What Virtual Events Can Learn From Netflix and Tinder

The so-called virtual event revolution over the past year has taken place in a time during which we have never been more digitally connected and engaged as a society. Netflix has to ask its viewers if they’re still watching, and online dating platforms have become mainstream.

The pandemic has only heightened the success of the everyday online platforms we spend our time on, with video games and streaming services both experiencing massive surges.

However, virtual events as a whole have not yet been able to tap into this existing potential. While tech providers colloquially cite increased engagement on their platforms, over half of planners still cite engagement as their main frustration with virtual event tech. Virtual is undeniably unfamiliar to many in the event industry, but it’s not new, and it’s been succeeding in other areas.

What is being missed, and what can virtual events learn from existing formats that have been captivating online audiences for years? EventMB sat down with several visionaries from leading event tech firms to find out.


What Makes Other Streaming Content Bingeable?

When it comes to virtual event engagement, part of the onus is on tech platforms to provide the necessary features, while the other part is on meeting planners and producers to create compelling content. While most events don’t have Netflix’s budget to produce bingeable content, there is still an opportunity — and a need — for virtual events to create relatable experiences.

Nick Borelli, director of marketing growth at AllSeated, notes that most virtual events lack a compelling narrative and the relatability required to motivate engagement: “[Attendees] don’t have a stake in the characters [at virtual events]. It shows that people binge watch, there’s always a relatable element. It’s not someone talking at people, it’s storytelling that pulls people in with some kind of empathetic connection to their humanity.”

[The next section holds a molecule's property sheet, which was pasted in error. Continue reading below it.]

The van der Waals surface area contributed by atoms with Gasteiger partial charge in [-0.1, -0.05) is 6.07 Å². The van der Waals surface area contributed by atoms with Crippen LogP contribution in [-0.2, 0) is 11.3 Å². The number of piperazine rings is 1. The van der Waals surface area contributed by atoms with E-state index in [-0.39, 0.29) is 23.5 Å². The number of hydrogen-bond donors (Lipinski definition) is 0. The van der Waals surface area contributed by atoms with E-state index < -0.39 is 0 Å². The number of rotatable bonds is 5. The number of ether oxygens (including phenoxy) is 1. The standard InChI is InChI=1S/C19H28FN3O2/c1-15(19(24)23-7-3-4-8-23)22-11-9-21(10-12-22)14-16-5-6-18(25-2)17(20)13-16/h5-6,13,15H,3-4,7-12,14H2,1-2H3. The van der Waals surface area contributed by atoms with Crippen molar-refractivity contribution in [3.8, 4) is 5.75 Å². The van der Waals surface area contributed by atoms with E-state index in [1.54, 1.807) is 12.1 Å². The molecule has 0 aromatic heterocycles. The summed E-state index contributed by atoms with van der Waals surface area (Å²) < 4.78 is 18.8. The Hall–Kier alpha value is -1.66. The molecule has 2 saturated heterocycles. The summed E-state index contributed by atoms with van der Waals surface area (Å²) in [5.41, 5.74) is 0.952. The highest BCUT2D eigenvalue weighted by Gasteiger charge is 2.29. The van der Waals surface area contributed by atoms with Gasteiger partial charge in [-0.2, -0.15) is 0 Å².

According to Borelli, this is part of the appeal of online streamers on platforms like YouTube, which replace high production budgets with “a level of authenticity, relatability, and honesty that lets you in.” It’s all about understanding human behavior and creating an emotional connection.


Building Content for the Right Platform

Video is at the core of most engaging online content, and virtual events are, above all, a visual experience.

Bob Vaez, CEO of EventMobi, emphasizes the importance of keeping this in mind when designing digital events. “Make it cinematic,” he said. “You have to mix in a little bit of surprise, a little bit of storytelling, and a little bit of entertainment to make sure you can keep people engaged with what’s happening on screen.”

Patrick Smith, chief marketing officer of Cvent, explains how Cvent did exactly that at the company’s user conference, CONNECT, which was held virtually in 2020. “To make it as visually compelling as possible,” he says, “we changed up the camera angles and how we displayed content. We filmed in various studio locations that offered dynamic lighting and backgrounds to add visual interest. In short, we approached each session like we were filming a TV show — rather than just a speaker with a PowerPoint presentation — and that made all the difference.”